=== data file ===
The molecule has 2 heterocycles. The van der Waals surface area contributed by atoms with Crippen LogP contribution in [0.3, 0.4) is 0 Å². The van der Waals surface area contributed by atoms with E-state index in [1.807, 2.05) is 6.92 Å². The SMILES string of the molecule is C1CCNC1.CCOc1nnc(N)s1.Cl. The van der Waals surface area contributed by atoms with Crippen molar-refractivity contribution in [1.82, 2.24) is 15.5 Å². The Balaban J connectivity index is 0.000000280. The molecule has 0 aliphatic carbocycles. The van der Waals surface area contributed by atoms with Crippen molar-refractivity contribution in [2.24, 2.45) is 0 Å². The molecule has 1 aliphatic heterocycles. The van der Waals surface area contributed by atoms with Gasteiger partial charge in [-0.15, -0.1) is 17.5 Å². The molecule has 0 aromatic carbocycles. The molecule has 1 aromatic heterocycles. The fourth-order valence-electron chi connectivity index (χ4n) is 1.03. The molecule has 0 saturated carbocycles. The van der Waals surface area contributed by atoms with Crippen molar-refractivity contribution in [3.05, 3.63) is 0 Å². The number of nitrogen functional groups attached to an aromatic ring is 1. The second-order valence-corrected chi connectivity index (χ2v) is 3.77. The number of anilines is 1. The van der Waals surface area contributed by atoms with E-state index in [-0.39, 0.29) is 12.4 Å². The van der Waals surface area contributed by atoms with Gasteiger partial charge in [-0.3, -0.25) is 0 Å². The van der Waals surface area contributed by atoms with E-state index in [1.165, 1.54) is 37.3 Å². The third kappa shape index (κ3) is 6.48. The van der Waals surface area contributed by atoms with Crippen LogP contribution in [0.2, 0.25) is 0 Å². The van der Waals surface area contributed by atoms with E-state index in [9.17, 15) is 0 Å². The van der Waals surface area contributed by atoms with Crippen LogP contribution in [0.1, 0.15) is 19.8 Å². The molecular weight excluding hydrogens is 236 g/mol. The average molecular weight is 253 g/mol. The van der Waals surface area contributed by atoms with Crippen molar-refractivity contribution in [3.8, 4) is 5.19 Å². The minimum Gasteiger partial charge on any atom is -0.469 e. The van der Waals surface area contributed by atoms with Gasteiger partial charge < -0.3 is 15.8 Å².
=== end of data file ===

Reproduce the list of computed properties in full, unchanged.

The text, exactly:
The molecule has 2 heterocycles. The van der Waals surface area contributed by atoms with Crippen LogP contribution in [0.3, 0.4) is 0 Å². The van der Waals surface area contributed by atoms with E-state index in [1.807, 2.05) is 6.92 Å². The SMILES string of the molecule is C1CCNC1.CCOc1nnc(N)s1.Cl. The van der Waals surface area contributed by atoms with Crippen molar-refractivity contribution in [1.82, 2.24) is 15.5 Å². The Balaban J connectivity index is 0.000000280. The molecule has 0 aliphatic carbocycles. The van der Waals surface area contributed by atoms with Crippen molar-refractivity contribution in [2.24, 2.45) is 0 Å². The molecule has 1 aliphatic heterocycles. The van der Waals surface area contributed by atoms with Gasteiger partial charge in [-0.15, -0.1) is 17.5 Å². The molecule has 0 aromatic carbocycles. The molecule has 1 aromatic heterocycles. The fourth-order valence-electron chi connectivity index (χ4n) is 1.03. The molecule has 0 saturated carbocycles. The van der Waals surface area contributed by atoms with Crippen molar-refractivity contribution in [3.05, 3.63) is 0 Å². The number of nitrogen functional groups attached to an aromatic ring is 1. The second-order valence-corrected chi connectivity index (χ2v) is 3.77. The number of anilines is 1. The van der Waals surface area contributed by atoms with E-state index in [-0.39, 0.29) is 12.4 Å². The van der Waals surface area contributed by atoms with Gasteiger partial charge in [-0.3, -0.25) is 0 Å². The van der Waals surface area contributed by atoms with E-state index in [1.165, 1.54) is 37.3 Å². The third kappa shape index (κ3) is 6.48. The van der Waals surface area contributed by atoms with Crippen LogP contribution in [0.2, 0.25) is 0 Å². The van der Waals surface area contributed by atoms with E-state index in [9.17, 15) is 0 Å². The van der Waals surface area contributed by atoms with Crippen LogP contribution in [0.1, 0.15) is 19.8 Å². The molecular weight excluding hydrogens is 236 g/mol. The average molecular weight is 253 g/mol. The van der Waals surface area contributed by atoms with Crippen molar-refractivity contribution in [3.8, 4) is 5.19 Å². The minimum Gasteiger partial charge on any atom is -0.469 e. The van der Waals surface area contributed by atoms with Gasteiger partial charge < -0.3 is 15.8 Å².